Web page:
In a rare move, federal prosecutors have charged a scientist with fraud. The charges stem from falsified data which had attracted millions of dollars in research grants.
Normally the U.S. Office of Research Integrity will investigate allegations of research misconduct, although since they do not have prosecution authority, charges are rare. In this case, the alleged fraud was so blatant and involved such a huge amount of money that federal prosecutors felt they had to step in.
The charges are based on years of research by Dong-Pyou Han, a former laboratory manager at Iowa State University and a native of South Korea. Han’s research into an HIV vaccine was promising and gained widespread attention. The hope was that the successful HIV vaccine could be administered to at-risk people around the globe, preventing them from catching the devastating disease. Because of the urgency for HIV treatments and vaccines, and because the research showed great promise, Han’s lab secured millions of dollars in grants from the National Institutes of Health to continue their research.
However, another laboratory eventually looked into Han’s work and found irregularities. They became convinced that the data was purposely falsified.
As Han was investigated, he admitted to placing human antibodies in rabbit blood to make it look like his vaccine was working. He had sent the samples to another lab who verified the results. However, in reality, Han’s vaccine appears to be a dud, which is a big disappointment for the scientific community and those affected by HIV and AIDS. Han claims he acted alone, without the knowledge of the lead researcher Michael Cho, and that he simply wanted the results of his research to look better.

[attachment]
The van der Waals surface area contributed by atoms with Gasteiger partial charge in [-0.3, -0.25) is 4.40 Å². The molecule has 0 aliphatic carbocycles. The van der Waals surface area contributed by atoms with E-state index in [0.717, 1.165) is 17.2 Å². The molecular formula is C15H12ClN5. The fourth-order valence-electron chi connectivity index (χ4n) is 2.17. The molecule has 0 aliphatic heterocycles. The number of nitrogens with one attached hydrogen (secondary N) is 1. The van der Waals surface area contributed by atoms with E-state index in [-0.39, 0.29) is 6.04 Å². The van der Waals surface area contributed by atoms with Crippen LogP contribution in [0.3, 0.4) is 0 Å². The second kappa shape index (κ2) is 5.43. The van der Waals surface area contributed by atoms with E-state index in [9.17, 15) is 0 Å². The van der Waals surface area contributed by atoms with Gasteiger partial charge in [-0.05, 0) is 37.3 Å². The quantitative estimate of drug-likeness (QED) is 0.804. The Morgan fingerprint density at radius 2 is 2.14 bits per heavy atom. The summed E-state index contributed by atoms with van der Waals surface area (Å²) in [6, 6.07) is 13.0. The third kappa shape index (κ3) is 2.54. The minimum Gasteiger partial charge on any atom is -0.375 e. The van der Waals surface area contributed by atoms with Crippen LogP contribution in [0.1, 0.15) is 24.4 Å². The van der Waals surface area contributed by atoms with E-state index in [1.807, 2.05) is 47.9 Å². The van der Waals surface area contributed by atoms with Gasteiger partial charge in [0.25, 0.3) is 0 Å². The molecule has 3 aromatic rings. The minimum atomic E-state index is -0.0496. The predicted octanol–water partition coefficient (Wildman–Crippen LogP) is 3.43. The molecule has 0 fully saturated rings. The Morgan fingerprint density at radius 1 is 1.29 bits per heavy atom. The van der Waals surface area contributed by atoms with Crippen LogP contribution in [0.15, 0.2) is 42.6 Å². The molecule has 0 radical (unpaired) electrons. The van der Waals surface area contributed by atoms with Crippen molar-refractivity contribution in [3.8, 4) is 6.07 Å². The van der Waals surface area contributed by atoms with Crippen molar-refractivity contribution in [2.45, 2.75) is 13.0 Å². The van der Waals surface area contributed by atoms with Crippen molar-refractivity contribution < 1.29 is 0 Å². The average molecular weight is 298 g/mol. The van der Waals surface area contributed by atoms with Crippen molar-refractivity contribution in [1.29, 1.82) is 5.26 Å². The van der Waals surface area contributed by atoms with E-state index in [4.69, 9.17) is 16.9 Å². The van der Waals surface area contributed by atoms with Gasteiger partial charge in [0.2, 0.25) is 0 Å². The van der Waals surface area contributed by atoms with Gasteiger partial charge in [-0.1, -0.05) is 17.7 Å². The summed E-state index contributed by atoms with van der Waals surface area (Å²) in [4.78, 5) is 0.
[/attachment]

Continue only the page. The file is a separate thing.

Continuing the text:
Last week, prosecutors went ahead and charged Han with four counts of making false statements. If convicted, the scientist could face up to five years in prison for each charge. Han failed to appear in court Tuesday for his arraignment, apparently due to a mix-up, so he has another court date scheduled next week. Han had already surrendered his passport.
The case could cause a setback in HIV research after Han and other researchers spent many years and plenty of money chasing false hope. It could also cause public distrust for scientists, most of whom do not set out to intentionally defraud the system.
Despite the disappointing news about the promising vaccine, HIV and AIDS research will continue in other laboratories. The next most promising vaccine comes from a lab in Thailand, which has succeeded in protecting about a third of its recipients from infection. However, this rate is not high enough for widespread vaccination programs. An HIV vaccine remains a priority for scientific research as people in both developed and developing countries continue to contract the serious disease at a rate of about 6,300 new cases a day.
In light of the fraud case, researchers are calling for greater transparency in the funding process, as well as more peer review of the grant recipients.
The disappointing news for HIV research comes just before National HIV Testing Day on Friday. The event is meant to bring awareness to the risks of HIV and to encourage people to get tested.